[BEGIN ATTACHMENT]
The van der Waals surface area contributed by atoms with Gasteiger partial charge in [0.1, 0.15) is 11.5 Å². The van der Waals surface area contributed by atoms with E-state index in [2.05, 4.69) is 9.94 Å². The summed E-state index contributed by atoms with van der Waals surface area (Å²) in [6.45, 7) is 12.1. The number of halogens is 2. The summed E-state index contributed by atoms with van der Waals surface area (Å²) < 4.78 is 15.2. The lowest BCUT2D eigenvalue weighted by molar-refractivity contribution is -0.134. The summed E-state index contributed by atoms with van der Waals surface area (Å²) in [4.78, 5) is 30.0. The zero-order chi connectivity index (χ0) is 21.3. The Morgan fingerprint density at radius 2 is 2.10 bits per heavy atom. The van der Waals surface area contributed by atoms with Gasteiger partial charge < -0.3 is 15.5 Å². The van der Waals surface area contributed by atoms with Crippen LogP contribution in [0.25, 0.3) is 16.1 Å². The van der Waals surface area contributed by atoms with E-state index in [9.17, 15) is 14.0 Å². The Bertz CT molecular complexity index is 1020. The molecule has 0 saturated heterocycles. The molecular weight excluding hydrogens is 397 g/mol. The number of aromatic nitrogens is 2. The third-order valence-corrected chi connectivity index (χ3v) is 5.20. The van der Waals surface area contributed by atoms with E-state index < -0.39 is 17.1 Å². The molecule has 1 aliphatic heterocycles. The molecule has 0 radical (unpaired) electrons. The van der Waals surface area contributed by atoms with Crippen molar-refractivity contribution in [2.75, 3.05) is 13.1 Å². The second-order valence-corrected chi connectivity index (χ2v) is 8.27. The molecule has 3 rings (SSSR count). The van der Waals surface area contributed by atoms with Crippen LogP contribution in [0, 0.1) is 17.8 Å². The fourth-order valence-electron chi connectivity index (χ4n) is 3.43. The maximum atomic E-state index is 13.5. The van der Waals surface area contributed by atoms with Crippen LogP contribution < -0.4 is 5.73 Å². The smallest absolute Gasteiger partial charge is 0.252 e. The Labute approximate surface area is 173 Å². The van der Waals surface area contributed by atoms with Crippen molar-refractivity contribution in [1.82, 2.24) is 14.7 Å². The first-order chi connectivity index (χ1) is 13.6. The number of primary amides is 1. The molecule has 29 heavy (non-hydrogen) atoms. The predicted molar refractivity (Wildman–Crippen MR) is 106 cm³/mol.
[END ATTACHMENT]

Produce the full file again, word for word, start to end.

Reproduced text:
The van der Waals surface area contributed by atoms with Gasteiger partial charge in [0.1, 0.15) is 11.5 Å². The van der Waals surface area contributed by atoms with E-state index in [2.05, 4.69) is 9.94 Å². The summed E-state index contributed by atoms with van der Waals surface area (Å²) in [6.45, 7) is 12.1. The number of halogens is 2. The summed E-state index contributed by atoms with van der Waals surface area (Å²) < 4.78 is 15.2. The lowest BCUT2D eigenvalue weighted by molar-refractivity contribution is -0.134. The summed E-state index contributed by atoms with van der Waals surface area (Å²) in [4.78, 5) is 30.0. The zero-order chi connectivity index (χ0) is 21.3. The Morgan fingerprint density at radius 2 is 2.10 bits per heavy atom. The van der Waals surface area contributed by atoms with Gasteiger partial charge < -0.3 is 15.5 Å². The van der Waals surface area contributed by atoms with Crippen LogP contribution in [0.25, 0.3) is 16.1 Å². The van der Waals surface area contributed by atoms with E-state index in [9.17, 15) is 14.0 Å². The Bertz CT molecular complexity index is 1020. The molecule has 0 saturated heterocycles. The molecular weight excluding hydrogens is 397 g/mol. The number of aromatic nitrogens is 2. The third-order valence-corrected chi connectivity index (χ3v) is 5.20. The van der Waals surface area contributed by atoms with E-state index < -0.39 is 17.1 Å². The molecule has 1 aliphatic heterocycles. The molecule has 0 radical (unpaired) electrons. The van der Waals surface area contributed by atoms with Crippen molar-refractivity contribution in [2.75, 3.05) is 13.1 Å². The second-order valence-corrected chi connectivity index (χ2v) is 8.27. The molecule has 3 rings (SSSR count). The van der Waals surface area contributed by atoms with Crippen LogP contribution in [0, 0.1) is 17.8 Å². The fourth-order valence-electron chi connectivity index (χ4n) is 3.43. The maximum atomic E-state index is 13.5. The van der Waals surface area contributed by atoms with Crippen LogP contribution < -0.4 is 5.73 Å². The smallest absolute Gasteiger partial charge is 0.252 e. The Labute approximate surface area is 173 Å². The van der Waals surface area contributed by atoms with Crippen molar-refractivity contribution in [1.82, 2.24) is 14.7 Å². The first-order chi connectivity index (χ1) is 13.6. The number of primary amides is 1. The molecule has 29 heavy (non-hydrogen) atoms. The predicted molar refractivity (Wildman–Crippen MR) is 106 cm³/mol.